Extra Extra Comments:
Some concepts mentioned above, have already been encountered in other songs. They are repeated here for the sake of completeness, as I prefer each song be self-contained and allow easy reading.
Most authors will render Jagadisha as lord of the world or of the universe. This also happens when music scholars translate Tyagaraja's songs and all the main books including TKG's do that. The justification given when a being lesser than Vishnu or Shiva or the Brahman is so addressed, is that the lesser being is seen as a part of the Supreme Being, pars pro toto, unlike other unenlightened beings and hence worthy of such appellation. However, it is easier and more fitting to simply consider that the meaning of Jagadisha can vary by context. Here for example, we know that Tyagaraja sees Narada as a patron saint, guru and savior and not as Rama Himself. Therefore, the meaning I have read, follows. The other possibility that looms, is that the text might have elided over time, absent a contemporaneous printing and it may not have read Jagadisha at all. Alternate meanings can be derived for Jagadisha other than these common meanings. But, we know from his body of work, that Tyagaraja's technique and inventiveness lie elsewhere and that he was not given to word play or summoning up obscurities. We can even surmise that Tyagaraja turned hyperbolic, as poets often do and recall that he is not considered the most precise of the Trinity. Why am I splitting hairs on such a small point? Only to illustrate how we are often working with double blindfolds without a contemporaneous printing and how we may tackle such questions. Internal consistency is the main tool that helps us.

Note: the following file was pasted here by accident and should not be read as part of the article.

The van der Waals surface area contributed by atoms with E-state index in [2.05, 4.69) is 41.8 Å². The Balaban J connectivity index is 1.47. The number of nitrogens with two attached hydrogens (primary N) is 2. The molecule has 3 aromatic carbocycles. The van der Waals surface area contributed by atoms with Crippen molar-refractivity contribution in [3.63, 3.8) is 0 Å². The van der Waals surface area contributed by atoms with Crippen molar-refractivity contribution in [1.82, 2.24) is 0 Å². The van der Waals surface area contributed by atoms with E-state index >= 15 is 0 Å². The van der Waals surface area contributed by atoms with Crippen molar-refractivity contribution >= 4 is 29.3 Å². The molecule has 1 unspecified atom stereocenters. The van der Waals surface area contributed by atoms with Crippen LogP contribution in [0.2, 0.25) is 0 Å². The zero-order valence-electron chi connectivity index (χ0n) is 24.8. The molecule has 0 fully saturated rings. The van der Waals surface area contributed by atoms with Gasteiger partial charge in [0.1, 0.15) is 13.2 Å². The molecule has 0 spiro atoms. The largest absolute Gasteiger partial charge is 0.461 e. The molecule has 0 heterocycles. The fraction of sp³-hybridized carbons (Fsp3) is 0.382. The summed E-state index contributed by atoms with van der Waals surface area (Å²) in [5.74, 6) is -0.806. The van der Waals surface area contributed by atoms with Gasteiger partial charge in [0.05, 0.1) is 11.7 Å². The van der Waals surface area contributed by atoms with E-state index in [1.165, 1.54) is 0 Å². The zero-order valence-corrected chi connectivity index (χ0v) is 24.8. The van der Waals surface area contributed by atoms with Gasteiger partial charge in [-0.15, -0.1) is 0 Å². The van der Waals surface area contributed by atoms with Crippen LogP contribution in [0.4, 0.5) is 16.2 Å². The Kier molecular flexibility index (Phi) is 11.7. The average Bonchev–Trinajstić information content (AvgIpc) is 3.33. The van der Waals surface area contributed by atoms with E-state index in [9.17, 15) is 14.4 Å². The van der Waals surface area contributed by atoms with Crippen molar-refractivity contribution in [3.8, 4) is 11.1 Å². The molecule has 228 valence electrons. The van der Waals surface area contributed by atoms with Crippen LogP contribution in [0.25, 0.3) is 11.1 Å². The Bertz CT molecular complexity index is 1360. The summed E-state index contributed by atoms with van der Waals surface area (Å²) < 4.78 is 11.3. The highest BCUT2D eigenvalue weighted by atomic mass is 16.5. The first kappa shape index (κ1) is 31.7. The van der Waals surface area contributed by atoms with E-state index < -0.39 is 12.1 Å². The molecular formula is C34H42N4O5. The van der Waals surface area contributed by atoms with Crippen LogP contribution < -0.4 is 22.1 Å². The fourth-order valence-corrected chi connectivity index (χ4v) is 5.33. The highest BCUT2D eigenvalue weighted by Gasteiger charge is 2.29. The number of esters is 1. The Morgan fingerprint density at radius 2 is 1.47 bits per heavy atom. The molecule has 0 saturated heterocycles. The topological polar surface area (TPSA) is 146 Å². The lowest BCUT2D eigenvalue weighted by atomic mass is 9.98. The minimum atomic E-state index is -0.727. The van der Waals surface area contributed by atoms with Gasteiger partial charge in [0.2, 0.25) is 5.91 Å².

I tend to use exclamation marks to delineate the different epithets with which the composer addresses the subject, generally Rama and in this case, Narada. This is a convention used in Prof. T. K. Govinda Rao's book, as well as some prior works. It is one of the few prevalent conventions retained here. Technically, one could argue that it is not really a clean practice for Indian languages, as these norms of punctuation are based on western scripts and methods. In our case, it is useful to adopt, because we focus so much on lyricism and expression.